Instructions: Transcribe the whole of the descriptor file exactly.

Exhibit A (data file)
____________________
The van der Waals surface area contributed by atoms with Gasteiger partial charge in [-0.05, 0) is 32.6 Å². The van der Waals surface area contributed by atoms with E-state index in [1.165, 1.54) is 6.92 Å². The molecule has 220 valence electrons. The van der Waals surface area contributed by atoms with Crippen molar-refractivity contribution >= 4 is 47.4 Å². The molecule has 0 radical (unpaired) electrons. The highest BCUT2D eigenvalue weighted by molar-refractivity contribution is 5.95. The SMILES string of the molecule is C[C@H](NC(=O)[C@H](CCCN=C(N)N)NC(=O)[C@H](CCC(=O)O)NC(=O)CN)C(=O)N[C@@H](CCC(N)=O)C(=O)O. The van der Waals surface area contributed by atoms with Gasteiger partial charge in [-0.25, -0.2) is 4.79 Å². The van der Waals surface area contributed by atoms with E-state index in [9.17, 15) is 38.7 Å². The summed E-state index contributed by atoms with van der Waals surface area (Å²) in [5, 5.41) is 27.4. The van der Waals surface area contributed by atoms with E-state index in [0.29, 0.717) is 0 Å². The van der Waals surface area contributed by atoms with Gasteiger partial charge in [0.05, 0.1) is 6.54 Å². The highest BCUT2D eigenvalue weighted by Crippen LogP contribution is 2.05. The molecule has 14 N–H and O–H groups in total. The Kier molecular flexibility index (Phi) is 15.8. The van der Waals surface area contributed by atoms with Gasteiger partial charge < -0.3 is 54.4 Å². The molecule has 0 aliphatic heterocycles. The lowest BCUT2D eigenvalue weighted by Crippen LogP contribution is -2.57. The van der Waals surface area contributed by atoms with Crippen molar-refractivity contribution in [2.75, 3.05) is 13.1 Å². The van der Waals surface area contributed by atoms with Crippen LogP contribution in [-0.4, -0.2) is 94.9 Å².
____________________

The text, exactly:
The van der Waals surface area contributed by atoms with Gasteiger partial charge in [-0.05, 0) is 32.6 Å². The van der Waals surface area contributed by atoms with E-state index in [1.165, 1.54) is 6.92 Å². The molecule has 220 valence electrons. The van der Waals surface area contributed by atoms with Crippen molar-refractivity contribution >= 4 is 47.4 Å². The molecule has 0 radical (unpaired) electrons. The highest BCUT2D eigenvalue weighted by molar-refractivity contribution is 5.95. The SMILES string of the molecule is C[C@H](NC(=O)[C@H](CCCN=C(N)N)NC(=O)[C@H](CCC(=O)O)NC(=O)CN)C(=O)N[C@@H](CCC(N)=O)C(=O)O. The van der Waals surface area contributed by atoms with Gasteiger partial charge in [-0.25, -0.2) is 4.79 Å². The van der Waals surface area contributed by atoms with E-state index in [9.17, 15) is 38.7 Å². The summed E-state index contributed by atoms with van der Waals surface area (Å²) in [5, 5.41) is 27.4. The van der Waals surface area contributed by atoms with E-state index in [0.29, 0.717) is 0 Å². The van der Waals surface area contributed by atoms with Gasteiger partial charge in [0.05, 0.1) is 6.54 Å². The highest BCUT2D eigenvalue weighted by Crippen LogP contribution is 2.05. The molecule has 14 N–H and O–H groups in total. The Kier molecular flexibility index (Phi) is 15.8. The van der Waals surface area contributed by atoms with Gasteiger partial charge < -0.3 is 54.4 Å². The molecule has 0 aliphatic heterocycles. The lowest BCUT2D eigenvalue weighted by Crippen LogP contribution is -2.57. The van der Waals surface area contributed by atoms with Crippen molar-refractivity contribution in [2.75, 3.05) is 13.1 Å². The van der Waals surface area contributed by atoms with Crippen LogP contribution in [-0.4, -0.2) is 94.9 Å².